Providing an outstanding development opportunity
Programme leader in optometry at the University of the West of England, Dr Rebekah Stevens, discusses the creation of a new course that will develop “future-facing clinicians” with OT
The University of the West of England (UWE) will become the 12th UK institution to offer an optometry degree in September.
A total of 30 students will embark on the new three-year BSc at the University of the West of England this September, which will include placements and the chance to practise skills at an on-campus clinic.
The course places a lot of emphasis on practical experience. What are the reasons for this and why is this important to current optometry undergraduates?
Historically, optometry programmes have had a large amount of vision science embedded within them. Whilst this is important, students often lack the practical experience to go into their pre-registration period confidently. Therefore, we have extended the academic timetable in all three years to maximise teaching time. This also ensures that students are undergoing practical experience as much as possible alongside a strong underpinning of theoretical knowledge to ensure that they are clinically capable.
We are also employing a spiral pedagogy within the entire programme to ensure that both theory and clinical skills are continually revisited and students do not forget skills they have learned.
"Students will be exposed to High Street practice, contact lens practice specialist practice and screening...having this variety, student will get a better understanding of how optometry services are delivered in primary, secondary and tertiary care"
How have partnerships with local practices and services been established and what do you expect these to achieve and provide to students?
We have consulted with local practices and hospital eye services to create the course, but also to become partners to provide placement opportunities for the students. We want students to obtain a variety of experiences in the profession – not just within the higher education system – in order to become well-rounded future-facing clinicians.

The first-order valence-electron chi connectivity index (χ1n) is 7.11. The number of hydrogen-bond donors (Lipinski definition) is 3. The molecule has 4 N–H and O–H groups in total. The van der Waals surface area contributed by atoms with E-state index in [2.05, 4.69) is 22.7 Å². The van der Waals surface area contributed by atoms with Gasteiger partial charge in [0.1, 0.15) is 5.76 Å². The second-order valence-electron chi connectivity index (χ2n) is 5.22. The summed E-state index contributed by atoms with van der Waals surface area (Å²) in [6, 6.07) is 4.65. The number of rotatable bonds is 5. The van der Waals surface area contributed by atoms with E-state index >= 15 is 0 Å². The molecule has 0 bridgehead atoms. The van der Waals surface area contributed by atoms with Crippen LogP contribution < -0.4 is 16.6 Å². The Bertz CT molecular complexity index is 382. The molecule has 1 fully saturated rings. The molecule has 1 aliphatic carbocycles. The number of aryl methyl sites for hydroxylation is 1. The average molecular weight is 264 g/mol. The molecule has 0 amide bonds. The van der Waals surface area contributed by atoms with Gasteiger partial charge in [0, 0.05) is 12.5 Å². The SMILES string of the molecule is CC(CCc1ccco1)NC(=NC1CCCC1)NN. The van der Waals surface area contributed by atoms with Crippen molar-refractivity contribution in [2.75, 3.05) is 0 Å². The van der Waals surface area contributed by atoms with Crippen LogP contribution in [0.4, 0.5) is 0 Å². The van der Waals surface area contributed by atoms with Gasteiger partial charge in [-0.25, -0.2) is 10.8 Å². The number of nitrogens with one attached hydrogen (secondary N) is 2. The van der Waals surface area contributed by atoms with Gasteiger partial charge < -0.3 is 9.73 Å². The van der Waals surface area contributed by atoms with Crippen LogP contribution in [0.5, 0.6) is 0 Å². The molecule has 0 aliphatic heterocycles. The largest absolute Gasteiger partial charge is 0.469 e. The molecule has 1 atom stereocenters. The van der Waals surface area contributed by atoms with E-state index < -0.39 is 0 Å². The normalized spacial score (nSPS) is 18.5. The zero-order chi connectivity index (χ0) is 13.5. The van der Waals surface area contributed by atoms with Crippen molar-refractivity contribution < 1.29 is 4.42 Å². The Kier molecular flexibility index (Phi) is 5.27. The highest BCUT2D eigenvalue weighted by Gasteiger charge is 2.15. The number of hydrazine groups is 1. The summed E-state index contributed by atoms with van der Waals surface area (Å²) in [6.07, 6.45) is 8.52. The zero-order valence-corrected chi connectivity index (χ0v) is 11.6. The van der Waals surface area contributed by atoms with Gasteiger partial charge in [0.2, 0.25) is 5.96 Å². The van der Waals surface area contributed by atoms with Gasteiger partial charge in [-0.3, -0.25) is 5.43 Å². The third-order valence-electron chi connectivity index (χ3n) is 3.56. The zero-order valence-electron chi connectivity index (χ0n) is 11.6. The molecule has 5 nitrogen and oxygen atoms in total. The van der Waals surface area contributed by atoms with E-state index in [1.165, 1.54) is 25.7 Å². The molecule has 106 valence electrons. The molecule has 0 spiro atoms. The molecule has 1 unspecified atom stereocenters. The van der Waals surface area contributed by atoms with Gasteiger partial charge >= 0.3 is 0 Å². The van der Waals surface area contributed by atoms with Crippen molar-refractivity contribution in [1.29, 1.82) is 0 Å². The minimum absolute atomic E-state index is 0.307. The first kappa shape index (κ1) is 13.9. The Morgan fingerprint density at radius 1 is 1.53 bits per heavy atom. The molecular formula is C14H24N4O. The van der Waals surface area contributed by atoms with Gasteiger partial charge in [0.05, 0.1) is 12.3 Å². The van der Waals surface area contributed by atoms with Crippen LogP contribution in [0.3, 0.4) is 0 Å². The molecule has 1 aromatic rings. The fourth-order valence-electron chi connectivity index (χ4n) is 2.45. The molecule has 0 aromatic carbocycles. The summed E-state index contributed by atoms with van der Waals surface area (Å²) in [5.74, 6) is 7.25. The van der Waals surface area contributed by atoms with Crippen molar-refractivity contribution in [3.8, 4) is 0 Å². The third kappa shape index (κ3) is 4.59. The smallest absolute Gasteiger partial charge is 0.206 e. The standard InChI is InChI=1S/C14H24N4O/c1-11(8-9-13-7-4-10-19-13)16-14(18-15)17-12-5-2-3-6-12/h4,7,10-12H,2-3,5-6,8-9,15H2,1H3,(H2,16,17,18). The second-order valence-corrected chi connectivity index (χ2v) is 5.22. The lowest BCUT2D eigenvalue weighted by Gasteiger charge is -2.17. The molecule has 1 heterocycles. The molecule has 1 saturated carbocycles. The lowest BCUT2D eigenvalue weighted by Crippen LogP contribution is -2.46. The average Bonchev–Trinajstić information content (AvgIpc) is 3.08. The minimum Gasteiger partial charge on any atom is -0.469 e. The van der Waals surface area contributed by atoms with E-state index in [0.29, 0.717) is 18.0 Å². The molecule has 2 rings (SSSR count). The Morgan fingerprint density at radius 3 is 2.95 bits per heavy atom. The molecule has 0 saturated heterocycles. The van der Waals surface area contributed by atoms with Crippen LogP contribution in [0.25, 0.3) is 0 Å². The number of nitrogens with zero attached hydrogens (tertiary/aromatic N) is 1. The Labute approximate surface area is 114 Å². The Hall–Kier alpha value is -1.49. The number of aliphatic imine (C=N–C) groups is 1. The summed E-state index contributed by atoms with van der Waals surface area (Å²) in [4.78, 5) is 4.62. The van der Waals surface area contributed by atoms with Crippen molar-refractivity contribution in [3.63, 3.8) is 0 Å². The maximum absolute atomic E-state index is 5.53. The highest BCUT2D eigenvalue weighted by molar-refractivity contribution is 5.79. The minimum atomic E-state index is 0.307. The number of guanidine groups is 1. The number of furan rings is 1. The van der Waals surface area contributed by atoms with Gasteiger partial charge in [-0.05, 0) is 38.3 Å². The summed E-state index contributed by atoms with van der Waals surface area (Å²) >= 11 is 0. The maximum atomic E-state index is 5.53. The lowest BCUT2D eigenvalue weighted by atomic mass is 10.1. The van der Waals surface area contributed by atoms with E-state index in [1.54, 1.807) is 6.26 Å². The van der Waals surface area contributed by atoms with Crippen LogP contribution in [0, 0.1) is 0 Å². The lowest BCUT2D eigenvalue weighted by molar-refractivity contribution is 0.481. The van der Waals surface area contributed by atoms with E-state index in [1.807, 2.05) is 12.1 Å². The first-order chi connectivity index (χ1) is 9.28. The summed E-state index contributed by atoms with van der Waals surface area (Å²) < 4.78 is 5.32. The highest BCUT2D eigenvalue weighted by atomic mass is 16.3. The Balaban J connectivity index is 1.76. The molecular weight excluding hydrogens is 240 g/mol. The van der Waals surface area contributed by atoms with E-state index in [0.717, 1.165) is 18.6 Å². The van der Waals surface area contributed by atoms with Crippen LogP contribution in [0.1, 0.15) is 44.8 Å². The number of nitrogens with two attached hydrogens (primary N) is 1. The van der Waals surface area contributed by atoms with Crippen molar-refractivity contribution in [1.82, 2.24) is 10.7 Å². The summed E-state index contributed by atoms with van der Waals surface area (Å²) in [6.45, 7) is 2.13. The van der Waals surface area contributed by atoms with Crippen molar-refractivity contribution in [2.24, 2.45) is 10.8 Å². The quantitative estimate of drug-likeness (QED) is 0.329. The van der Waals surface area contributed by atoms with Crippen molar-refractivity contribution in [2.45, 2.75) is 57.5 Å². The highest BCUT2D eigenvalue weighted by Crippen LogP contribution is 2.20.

Students will be exposed to High Street practice, contact lens practice, specialist practice and screening, low vision services, and contact lens and spectacle lens laboratories. By having this variety, students will get a better understanding of how optometry services are delivered in primary, secondary and tertiary care.
When will the on-campus clinic be operational and how will it function?
The on-campus clinic will be fully functioning by the time the first cohort reaches the start of final year (September 2020). It will afford opportunities for students to provide general ophthalmic services under supervision from professionals and to work in a number of specialist clinics.
The clinic will be open to the public, but also to the 27,000 students studying at UWE, Bristol and the academic and professional services staff. The clinic will be based within the Blackberry Centre – a large ex-NHS facility on the beautiful Glenside campus dedicated to health programmes. The clinic will benefit from great transport links and parking.
What will the new purpose-built facilities provide students with?
Students in their first and second year will utilise a purpose-built training facility built within the Grade 2 listed main building. This facility will have two large practical and group teaching spaces with audio and visual capture capabilities. The facility has research rooms with equipment such as optical coherence tomography, digital slit lamps, corneal topographers and retinal photography. Plus, there are training bays for students to hone their clinical skills in. The facility will also have an optics laboratory for all lab and dispensing practise, which will be fully capable of event capture to enhance the teaching and learning experience.